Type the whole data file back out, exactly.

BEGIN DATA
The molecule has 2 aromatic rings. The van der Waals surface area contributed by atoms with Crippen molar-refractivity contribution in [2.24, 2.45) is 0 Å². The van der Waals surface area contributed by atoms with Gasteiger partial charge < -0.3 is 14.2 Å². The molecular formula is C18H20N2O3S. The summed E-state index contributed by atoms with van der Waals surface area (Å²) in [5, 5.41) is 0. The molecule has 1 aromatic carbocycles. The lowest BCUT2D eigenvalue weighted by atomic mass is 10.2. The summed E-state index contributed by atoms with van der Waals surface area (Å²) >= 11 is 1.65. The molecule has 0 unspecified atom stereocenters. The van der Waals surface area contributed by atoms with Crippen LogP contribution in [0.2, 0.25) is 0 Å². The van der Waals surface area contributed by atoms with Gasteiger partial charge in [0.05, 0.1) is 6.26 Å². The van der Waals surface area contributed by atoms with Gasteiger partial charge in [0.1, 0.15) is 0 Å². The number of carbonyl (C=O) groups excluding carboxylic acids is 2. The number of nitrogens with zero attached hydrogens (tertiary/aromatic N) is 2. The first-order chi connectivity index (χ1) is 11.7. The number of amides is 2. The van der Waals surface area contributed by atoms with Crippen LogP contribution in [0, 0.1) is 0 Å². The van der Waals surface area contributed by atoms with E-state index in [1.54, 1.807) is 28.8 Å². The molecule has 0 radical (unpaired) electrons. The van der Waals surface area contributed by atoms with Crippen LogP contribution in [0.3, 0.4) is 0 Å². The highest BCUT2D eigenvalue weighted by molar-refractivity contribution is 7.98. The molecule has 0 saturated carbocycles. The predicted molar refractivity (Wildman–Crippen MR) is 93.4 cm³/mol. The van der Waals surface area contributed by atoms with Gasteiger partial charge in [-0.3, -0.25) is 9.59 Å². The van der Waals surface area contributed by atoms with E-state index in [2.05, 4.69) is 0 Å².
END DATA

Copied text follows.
The molecule has 2 aromatic rings. The van der Waals surface area contributed by atoms with Crippen molar-refractivity contribution in [2.24, 2.45) is 0 Å². The van der Waals surface area contributed by atoms with Gasteiger partial charge < -0.3 is 14.2 Å². The molecular formula is C18H20N2O3S. The summed E-state index contributed by atoms with van der Waals surface area (Å²) in [5, 5.41) is 0. The molecule has 1 aromatic carbocycles. The lowest BCUT2D eigenvalue weighted by atomic mass is 10.2. The summed E-state index contributed by atoms with van der Waals surface area (Å²) >= 11 is 1.65. The molecule has 0 unspecified atom stereocenters. The van der Waals surface area contributed by atoms with Crippen LogP contribution in [0.2, 0.25) is 0 Å². The van der Waals surface area contributed by atoms with Gasteiger partial charge in [0.05, 0.1) is 6.26 Å². The van der Waals surface area contributed by atoms with Gasteiger partial charge in [0.1, 0.15) is 0 Å². The number of carbonyl (C=O) groups excluding carboxylic acids is 2. The number of nitrogens with zero attached hydrogens (tertiary/aromatic N) is 2. The first-order chi connectivity index (χ1) is 11.7. The number of amides is 2. The van der Waals surface area contributed by atoms with Crippen LogP contribution in [0, 0.1) is 0 Å². The van der Waals surface area contributed by atoms with E-state index in [1.54, 1.807) is 28.8 Å². The molecule has 0 radical (unpaired) electrons. The van der Waals surface area contributed by atoms with Crippen LogP contribution in [0.3, 0.4) is 0 Å². The highest BCUT2D eigenvalue weighted by molar-refractivity contribution is 7.98. The molecule has 0 saturated carbocycles. The predicted molar refractivity (Wildman–Crippen MR) is 93.4 cm³/mol. The van der Waals surface area contributed by atoms with Gasteiger partial charge in [-0.3, -0.25) is 9.59 Å². The van der Waals surface area contributed by atoms with E-state index in [2.05, 4.69) is 0 Å².